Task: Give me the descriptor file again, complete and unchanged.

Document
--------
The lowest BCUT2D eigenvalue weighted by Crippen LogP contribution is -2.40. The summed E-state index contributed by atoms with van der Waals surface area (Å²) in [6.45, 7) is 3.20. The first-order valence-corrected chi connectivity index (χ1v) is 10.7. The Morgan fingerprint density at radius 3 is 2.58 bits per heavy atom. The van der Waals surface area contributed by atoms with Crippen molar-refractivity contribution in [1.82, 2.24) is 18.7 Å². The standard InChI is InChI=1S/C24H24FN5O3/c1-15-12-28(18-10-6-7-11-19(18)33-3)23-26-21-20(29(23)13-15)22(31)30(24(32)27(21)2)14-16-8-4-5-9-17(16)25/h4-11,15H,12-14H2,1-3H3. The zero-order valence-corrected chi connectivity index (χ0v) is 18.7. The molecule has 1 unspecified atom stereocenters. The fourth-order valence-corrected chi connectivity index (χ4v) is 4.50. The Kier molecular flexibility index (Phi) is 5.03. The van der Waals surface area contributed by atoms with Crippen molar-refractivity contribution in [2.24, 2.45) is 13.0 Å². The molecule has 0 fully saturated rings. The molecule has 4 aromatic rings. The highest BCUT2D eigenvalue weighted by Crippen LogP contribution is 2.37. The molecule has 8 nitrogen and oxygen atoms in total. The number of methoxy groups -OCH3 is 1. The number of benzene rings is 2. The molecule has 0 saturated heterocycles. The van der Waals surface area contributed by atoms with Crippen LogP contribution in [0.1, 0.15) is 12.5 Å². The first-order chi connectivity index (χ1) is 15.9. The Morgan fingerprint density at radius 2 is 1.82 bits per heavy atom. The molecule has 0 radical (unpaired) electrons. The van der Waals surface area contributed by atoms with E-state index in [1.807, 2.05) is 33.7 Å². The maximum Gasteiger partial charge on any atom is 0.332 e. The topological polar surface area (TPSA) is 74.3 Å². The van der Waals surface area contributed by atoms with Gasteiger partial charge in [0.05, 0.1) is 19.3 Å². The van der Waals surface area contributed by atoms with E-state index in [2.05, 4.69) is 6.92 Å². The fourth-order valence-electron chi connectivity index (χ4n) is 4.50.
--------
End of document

The lowest BCUT2D eigenvalue weighted by Crippen LogP contribution is -2.40. The summed E-state index contributed by atoms with van der Waals surface area (Å²) in [6.45, 7) is 3.20. The first-order valence-corrected chi connectivity index (χ1v) is 10.7. The Morgan fingerprint density at radius 3 is 2.58 bits per heavy atom. The van der Waals surface area contributed by atoms with Crippen molar-refractivity contribution in [1.82, 2.24) is 18.7 Å². The standard InChI is InChI=1S/C24H24FN5O3/c1-15-12-28(18-10-6-7-11-19(18)33-3)23-26-21-20(29(23)13-15)22(31)30(24(32)27(21)2)14-16-8-4-5-9-17(16)25/h4-11,15H,12-14H2,1-3H3. The zero-order valence-corrected chi connectivity index (χ0v) is 18.7. The molecule has 1 unspecified atom stereocenters. The fourth-order valence-corrected chi connectivity index (χ4v) is 4.50. The Kier molecular flexibility index (Phi) is 5.03. The van der Waals surface area contributed by atoms with Crippen molar-refractivity contribution in [2.24, 2.45) is 13.0 Å². The molecule has 0 fully saturated rings. The molecule has 4 aromatic rings. The highest BCUT2D eigenvalue weighted by Crippen LogP contribution is 2.37. The molecule has 8 nitrogen and oxygen atoms in total. The number of methoxy groups -OCH3 is 1. The number of benzene rings is 2. The molecule has 0 saturated heterocycles. The van der Waals surface area contributed by atoms with Crippen LogP contribution in [0.1, 0.15) is 12.5 Å². The first-order chi connectivity index (χ1) is 15.9. The Morgan fingerprint density at radius 2 is 1.82 bits per heavy atom. The molecule has 0 radical (unpaired) electrons. The van der Waals surface area contributed by atoms with E-state index in [1.807, 2.05) is 33.7 Å². The maximum Gasteiger partial charge on any atom is 0.332 e. The topological polar surface area (TPSA) is 74.3 Å². The van der Waals surface area contributed by atoms with Gasteiger partial charge in [0.05, 0.1) is 19.3 Å². The van der Waals surface area contributed by atoms with E-state index in [2.05, 4.69) is 6.92 Å². The fourth-order valence-electron chi connectivity index (χ4n) is 4.50.